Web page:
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As can be seen Thwaites has been brewing for over two hundred years and from their brewery in Blackburn since 1863. They are closing that brewery, if not have already and are moving out to a new purpose built brewery in the Ribble Valley. They are one of the few brewers to still have dray horses and they are going with them too. They have sold the rights of their beers Wainwright and Lancaster Bomber beers to Marstons in the last few years.
I had a pint of their Original Best Bitter 3.6%, £3-55. A bit pricey but being made with marris otter malt it had a nice malty taste with a good bitterness on the tongue.

I also had a pint of Tarleton Tickler 3.8% that is brewed specially for the pub by Thwaites and was still £3-55. It turned out to be a good session ale that looked good in the glass and the taste lasted well in the mouth too.

All in all a nice pub to walk to for a pint but especially as a celebration for the start of, or the return from, the Ribble crossing.

Thursday 18 October 2018

Boats, Beers and Boozers 2018. No.9

Our week in Liverpool was nearly up but we had a stroll round the Pier Head area. It was in this area and Mann Island that I took my Efficient Deck Hand certificate and Lifeboatman's 'Ticket, rowing around the dock in far from ideal weather, a young apprentice among the old lags. I was more worried about failing those than sitting for my Master's 'Ticket years later.

On the Pier Head are several memorials to seamen, including the engineers lost, to a man, of the Titanic. This is dedicated to the Merchant Marina in the wars. A body that a much higher percentage of people than any other branch of the armed services, but got little credit for their sacrifice. In fact they had to produce a lapel badge for them as they were being branded as cowards as they weren't in uniform. 

This carving is on the opposite face of the plinth. It is also interesting to note that this monument was not dedicated until 1998!

Plying her trade on the river is the 'Snowdrop' that has been painted in a form of dazzle painting that was to commemorate the camouflage scheme that was used on warships in WWI to try and break up the profile and make them harder to spot. Obviously they weren't these bright colours then, just greys, black and white.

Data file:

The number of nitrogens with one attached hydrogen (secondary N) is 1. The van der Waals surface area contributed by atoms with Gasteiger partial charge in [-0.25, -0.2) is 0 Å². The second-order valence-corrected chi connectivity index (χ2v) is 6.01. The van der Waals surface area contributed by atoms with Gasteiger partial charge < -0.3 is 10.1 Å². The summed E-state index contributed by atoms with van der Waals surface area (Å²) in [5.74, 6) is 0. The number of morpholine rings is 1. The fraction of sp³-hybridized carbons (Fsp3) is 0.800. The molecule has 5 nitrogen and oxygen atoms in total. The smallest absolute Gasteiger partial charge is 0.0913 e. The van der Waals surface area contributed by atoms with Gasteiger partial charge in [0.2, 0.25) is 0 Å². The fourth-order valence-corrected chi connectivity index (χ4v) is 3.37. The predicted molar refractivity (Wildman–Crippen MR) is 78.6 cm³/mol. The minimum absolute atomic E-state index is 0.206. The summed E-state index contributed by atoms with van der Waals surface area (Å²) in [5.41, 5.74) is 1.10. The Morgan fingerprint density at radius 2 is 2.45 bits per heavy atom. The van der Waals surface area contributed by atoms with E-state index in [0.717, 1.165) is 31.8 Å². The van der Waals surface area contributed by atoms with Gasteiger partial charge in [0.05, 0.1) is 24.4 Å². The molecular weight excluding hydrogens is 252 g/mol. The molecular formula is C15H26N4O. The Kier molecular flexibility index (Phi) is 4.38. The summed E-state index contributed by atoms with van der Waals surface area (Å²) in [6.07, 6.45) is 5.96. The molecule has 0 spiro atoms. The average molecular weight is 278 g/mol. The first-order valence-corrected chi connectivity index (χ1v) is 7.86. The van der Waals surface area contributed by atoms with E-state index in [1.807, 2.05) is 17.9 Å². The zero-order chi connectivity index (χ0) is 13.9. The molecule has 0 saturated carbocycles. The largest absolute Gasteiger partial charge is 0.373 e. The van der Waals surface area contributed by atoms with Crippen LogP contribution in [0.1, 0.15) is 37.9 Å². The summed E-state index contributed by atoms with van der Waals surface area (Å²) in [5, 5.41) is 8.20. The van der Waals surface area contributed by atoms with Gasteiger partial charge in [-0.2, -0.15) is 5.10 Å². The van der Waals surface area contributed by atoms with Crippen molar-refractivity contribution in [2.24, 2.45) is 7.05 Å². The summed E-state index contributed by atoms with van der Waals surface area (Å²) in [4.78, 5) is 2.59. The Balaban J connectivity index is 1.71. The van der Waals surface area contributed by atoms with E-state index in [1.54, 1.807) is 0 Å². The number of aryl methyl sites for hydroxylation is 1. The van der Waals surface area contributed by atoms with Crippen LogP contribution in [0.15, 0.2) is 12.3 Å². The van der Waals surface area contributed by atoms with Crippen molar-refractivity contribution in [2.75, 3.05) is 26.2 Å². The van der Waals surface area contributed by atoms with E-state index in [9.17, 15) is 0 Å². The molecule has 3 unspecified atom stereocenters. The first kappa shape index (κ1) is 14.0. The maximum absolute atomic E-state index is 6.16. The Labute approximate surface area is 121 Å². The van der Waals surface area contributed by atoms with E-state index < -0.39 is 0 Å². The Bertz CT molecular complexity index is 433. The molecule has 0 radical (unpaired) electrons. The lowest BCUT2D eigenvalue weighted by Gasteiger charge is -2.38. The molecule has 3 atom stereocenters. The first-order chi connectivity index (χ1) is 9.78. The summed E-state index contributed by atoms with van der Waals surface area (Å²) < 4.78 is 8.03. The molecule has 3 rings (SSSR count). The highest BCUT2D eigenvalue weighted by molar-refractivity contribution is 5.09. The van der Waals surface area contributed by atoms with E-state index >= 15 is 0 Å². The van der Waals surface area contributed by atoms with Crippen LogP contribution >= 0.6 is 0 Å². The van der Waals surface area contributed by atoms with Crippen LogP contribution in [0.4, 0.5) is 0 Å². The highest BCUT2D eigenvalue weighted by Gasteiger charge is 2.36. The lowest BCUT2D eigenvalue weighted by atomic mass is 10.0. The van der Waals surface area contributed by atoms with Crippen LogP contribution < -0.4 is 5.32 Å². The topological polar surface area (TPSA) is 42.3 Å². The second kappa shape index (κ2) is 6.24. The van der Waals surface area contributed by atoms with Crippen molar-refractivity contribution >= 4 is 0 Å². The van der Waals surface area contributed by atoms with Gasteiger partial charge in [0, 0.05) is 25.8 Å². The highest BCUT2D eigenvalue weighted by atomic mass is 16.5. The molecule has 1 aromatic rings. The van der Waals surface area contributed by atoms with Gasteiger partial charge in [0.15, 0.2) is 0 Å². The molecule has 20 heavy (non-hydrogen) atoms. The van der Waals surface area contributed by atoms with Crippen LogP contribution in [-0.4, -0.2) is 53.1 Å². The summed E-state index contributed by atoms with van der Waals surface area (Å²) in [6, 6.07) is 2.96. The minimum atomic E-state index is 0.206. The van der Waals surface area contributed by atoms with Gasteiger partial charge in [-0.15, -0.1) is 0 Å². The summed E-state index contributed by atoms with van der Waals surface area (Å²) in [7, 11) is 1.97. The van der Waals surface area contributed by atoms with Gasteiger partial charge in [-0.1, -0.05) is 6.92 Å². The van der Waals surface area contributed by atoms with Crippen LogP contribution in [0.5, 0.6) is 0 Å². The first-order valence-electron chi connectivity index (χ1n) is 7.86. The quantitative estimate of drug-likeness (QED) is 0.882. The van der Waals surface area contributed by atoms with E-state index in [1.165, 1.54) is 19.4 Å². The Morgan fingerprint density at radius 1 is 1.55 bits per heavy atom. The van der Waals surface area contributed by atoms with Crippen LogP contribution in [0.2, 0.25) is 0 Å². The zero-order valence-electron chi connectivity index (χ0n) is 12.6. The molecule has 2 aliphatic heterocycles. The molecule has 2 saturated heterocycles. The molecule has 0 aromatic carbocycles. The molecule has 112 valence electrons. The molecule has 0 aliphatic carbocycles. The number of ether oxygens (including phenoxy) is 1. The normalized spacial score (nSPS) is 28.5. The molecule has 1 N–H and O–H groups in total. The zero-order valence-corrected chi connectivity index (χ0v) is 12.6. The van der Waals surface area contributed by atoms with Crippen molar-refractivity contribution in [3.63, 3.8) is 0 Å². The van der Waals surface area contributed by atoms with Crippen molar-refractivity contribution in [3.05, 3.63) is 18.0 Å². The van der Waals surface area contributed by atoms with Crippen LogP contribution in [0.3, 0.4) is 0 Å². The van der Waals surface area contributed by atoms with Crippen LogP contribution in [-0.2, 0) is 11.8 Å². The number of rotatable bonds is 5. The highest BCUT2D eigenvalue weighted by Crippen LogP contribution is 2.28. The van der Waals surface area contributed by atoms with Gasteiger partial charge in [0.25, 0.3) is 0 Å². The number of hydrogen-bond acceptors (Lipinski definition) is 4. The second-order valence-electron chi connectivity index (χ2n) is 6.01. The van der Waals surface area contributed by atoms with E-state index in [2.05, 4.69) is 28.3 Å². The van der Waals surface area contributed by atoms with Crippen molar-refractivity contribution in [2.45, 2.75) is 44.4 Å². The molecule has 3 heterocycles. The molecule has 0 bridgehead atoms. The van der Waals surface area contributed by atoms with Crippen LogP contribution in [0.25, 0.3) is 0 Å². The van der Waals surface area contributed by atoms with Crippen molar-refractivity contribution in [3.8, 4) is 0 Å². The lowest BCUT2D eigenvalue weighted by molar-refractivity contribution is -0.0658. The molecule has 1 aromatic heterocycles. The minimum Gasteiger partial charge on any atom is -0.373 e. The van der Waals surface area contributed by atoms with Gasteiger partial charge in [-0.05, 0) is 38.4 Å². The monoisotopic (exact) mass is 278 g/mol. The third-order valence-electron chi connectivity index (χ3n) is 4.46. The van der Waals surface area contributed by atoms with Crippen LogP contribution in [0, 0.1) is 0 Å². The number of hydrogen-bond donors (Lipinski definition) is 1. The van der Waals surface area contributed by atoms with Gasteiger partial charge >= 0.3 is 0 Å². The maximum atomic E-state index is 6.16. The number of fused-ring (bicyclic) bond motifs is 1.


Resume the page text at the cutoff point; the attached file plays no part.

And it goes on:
This memorial is for the 1400 crew members who were lost whilst belonging to the Royal Naval Auvillary Services, Merchant Navy men who were under the auspices of the RN. It is interesting to note that this memorial was raised in 1952! I have never really understood why our nation holds the Merchant Navy in so little regard, especially when 97% of everything comes by sea!

Our last Liverpool pub visit was to the Lady of Mann. It is named after a former Isle of Mann ferry that sailed for the Steam Packet Co. In fact there were two of this name, the first from 1930 to 1971 and the second from 1976 to 2005. The pub is down through an archway by the side of another pub, the Thomas Rigby, who was a wine and spirits merchant, into the courtyard. I believe the building housing the 'Lady of Mann' was some of the warehousing for the wine and spirits. The pub lacks a bit of character after a refurbishment but is pleasant enough. The courtyard is shared with the other pub and is always busy on warm evenings.

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Although the pub is an Okells owned establishment I tried a beer form the Tapped Brewery. They are from Sheffield and actually brew the beer in the refurbished First Class waiting room on Sheffield Station. There is a great  boozer to go with it and if ever you have to change trains there make sure you don't catch the first one, or maybe even the second as they have loads of hand pulls and bottled beers from around the worlds. They started brewing in 2013 and have a 4bbl plant that provides over 1000 pints in one brew. You can watch and smell the beer being made two or three times a week.

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I had a pint of Mojo at 3.6% for £3-20. It had a really lovely head on it and was almost yellow in colour, and is called a crystal pale ale. It is full of mosaic and citra hops that give it a crisp fruity taste. It is a little 'thin' for me, but a lovely drop on a warm evening or almost like a palette cleanser. It is called Mojo as it is supposed to get your mojo working!

Tuesday 16 October 2018

Boats, Beers and Boozers 2018. No.8

The best advice I can give when visiting any new town or city is always to look up above the shop fronts as you walk around. There are usually loads of interesting things to see, and these days most places seem to have largely the same shops anyway!

 This mosaic mural was on Castle Street and depicts a nautical scene. On the bottom right you can also see the signature of the designer Frank Murray in 1889.

The building that the mosaics embellish is the British and Foreign Marine Insurance Co. Ltd. With the flag of St. George of England and the Liver bird of Liverpool

On the other side of the door is this Venetian themed mosaic. The mosaic was completed by at the same time as the building in 1889 by Antonio Salvati who started his workshop on the island of Murano in the Venice Lagoon in 1859, and it is still there.